Previously, we looked at Moshinsky J’s reasons for finding that Intervet was not entitled to the invention claimed in its patent application for a “soft chew” dosage. In what appears to be one of the first judicial considerations of the inventive step requirements introduced by the Patents Amendment Act 2001, Moshinsky J has also allowed Merial’s opposition on the grounds of lack of inventive step.

To recap, claim 1 of Intervet’s patent application was for:

A soft chew formulation for oral administration comprising a pharmaceutical for control of a parasite of Equidae, Canidae, Felidae, Bovidae, Ovidae Capridae, or Suidae organisms in a soft chew formulation, a flavouring component, a starch component, a sugar component, an oil component and an emulsifying agent that acts as a forming agent, wherein the moisture content of the composition is between 5.0 and 7.5 percent wt, the soft chew formulation is formed by knockout and the soft chew formulation is not an extrudate.

In addition to challenging Intervet’s entitlement to the claimed invention, Merial successfully argued that Intervet’s patent application lacked an inventive step in light of common general knowledge combined with the “Christensen” patent. The interest in the present case (unless you are in the business of developing soft chews) lies in how Moshinsky J applied the version of s 7(3) as amended by the Patents Amendment Act 2001 operates.

Section 7(2) and 7(3) in their second incarnation provided:[1]

(2) For the purposes of this Act, an invention is to be taken to involve an inventive step when compared with the prior art base unless the invention would have been obvious to a person skilled in the relevant art in the light of the common general knowledge as it existed in the patent area before the priority date of the relevant claim, whether that knowledge is considered separately or together with the information mentioned in subsection (3).

(3) The information for the purposes of subsection (2) is:

(a) any single piece of prior art information; or

(b) a combination of any 2 or more pieces of prior art information;

being information that the skilled person mentioned in subsection (2) could, before the priority date of the relevant claim, be reasonably expected to have ascertained, understood, regarded as relevant to work in the relevant art in the patent area and, in the case of information mentioned in paragraph (b), combined as mentioned in that paragraph.

The second version of s 7(3) should[2] liberalise the ability of the skilled addressee to combine 2 or more pieces of prior art. It also omitted the words struck out in the quote above which the High Court in Lockwood No 2 considered imposed a significant constraint on what information could be added to common general knowledge. Of those now omitted words, the High Court in Lockwood No 2 explained at [152] that:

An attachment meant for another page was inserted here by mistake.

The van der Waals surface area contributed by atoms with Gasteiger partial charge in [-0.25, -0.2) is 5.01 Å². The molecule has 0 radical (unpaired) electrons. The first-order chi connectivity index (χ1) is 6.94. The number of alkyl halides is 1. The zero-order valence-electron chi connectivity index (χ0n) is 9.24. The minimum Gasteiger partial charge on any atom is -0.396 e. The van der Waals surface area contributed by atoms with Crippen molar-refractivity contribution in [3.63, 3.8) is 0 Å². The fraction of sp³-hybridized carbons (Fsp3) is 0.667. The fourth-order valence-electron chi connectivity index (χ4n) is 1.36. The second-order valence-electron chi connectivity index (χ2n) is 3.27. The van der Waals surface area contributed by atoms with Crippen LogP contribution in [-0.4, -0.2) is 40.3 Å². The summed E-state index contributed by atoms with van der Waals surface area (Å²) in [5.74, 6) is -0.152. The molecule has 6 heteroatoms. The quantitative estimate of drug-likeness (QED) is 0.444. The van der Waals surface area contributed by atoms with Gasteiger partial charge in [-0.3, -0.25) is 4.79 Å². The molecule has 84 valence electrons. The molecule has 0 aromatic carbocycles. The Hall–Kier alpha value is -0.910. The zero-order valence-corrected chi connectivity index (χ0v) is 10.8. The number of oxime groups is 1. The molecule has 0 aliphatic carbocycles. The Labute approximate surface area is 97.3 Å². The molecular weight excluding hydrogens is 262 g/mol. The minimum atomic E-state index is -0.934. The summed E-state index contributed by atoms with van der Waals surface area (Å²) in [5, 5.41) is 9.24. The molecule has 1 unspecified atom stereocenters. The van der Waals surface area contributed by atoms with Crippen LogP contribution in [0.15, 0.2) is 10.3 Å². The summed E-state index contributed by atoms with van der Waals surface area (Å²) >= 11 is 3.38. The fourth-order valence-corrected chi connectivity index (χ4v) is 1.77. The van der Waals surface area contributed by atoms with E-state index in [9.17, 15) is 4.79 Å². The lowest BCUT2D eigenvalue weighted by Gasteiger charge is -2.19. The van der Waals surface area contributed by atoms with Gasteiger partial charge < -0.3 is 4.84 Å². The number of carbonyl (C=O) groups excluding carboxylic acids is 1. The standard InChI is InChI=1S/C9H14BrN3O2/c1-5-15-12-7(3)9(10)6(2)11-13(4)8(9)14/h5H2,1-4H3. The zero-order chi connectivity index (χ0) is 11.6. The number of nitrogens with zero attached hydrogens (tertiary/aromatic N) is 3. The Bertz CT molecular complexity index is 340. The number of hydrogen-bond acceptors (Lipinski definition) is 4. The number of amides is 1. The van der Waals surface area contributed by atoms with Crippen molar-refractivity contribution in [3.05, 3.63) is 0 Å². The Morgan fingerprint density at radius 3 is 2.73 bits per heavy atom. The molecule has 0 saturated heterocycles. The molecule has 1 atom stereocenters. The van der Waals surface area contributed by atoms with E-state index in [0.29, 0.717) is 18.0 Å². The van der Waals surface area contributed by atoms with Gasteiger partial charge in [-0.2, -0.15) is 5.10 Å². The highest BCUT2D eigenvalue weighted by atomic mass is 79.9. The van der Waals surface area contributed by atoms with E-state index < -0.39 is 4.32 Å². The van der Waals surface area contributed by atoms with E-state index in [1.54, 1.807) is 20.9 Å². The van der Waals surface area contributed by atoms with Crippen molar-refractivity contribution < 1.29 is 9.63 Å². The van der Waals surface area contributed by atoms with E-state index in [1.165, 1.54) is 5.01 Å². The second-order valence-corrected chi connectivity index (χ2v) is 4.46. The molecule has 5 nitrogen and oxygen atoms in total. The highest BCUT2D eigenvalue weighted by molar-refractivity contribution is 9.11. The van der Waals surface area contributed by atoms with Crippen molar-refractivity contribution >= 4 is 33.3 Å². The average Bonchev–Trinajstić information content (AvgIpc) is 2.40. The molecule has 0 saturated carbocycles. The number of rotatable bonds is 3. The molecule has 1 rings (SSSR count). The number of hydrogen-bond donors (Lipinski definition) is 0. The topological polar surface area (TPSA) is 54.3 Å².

… the phrase “relevant to work in the relevant art” should not be construed as meaning relevant to any work in the relevant art, including work irrelevant to the particular problem or long-felt want or need, in respect of which the invention constitutes an advance in the art. The phrase can only be construed as being directed to prior disclosures, that is publicly available information (not part of common general knowledge) which a person skilled in the relevant art could be expected to have regarded as relevant to solving a particular problem or meeting a long-felt want or need as the patentee claims to have done. Otherwise the words of limitation in the last 40 words of s 7(3) would have no role to play. Any piece of public information in the relevant art would be included, as is the case with the much broader and quite different formulation in the cognate provisions in the United Kingdom, which do not depend on the standard of a skilled person’s opinion of the relevance of the information.

This difference in wording between the first and second iterations of s 7(3) does not appear to have been the subject of debate between the parties. Rather, the evidence appears to have proceeded on the basis that it was necessary to show that the skilled addressee could reasonably have been expected to regard the additional information as relevant to the problem of developing a “soft chew” medicament for animals.[3] In addition, Merial pitched its attack on the basis of the modified “Cripps” question approved in Alphapharm. This does not appear to have been contested by Intervet.

On that basis the evidence showed that a skilled addressee, given that task at the priority date, would be both likely to have carried out a search of the patent literature and found the Christensen patent. Merial’s witnesses said that they would have regarded Christensen as relevant to the problem. Intervet’s witness said he would not, on the basis that it did not teach him anything he did not already know.[4] Moshinsky J accepted the evidence of Merial’s witnesses.

Having found that Christensen could be added to common general knowledge, Moshinsky J found that the claims of Intervet’s patent application were obvious. His Honour found that claim 1 for example could be characterised as having several elements: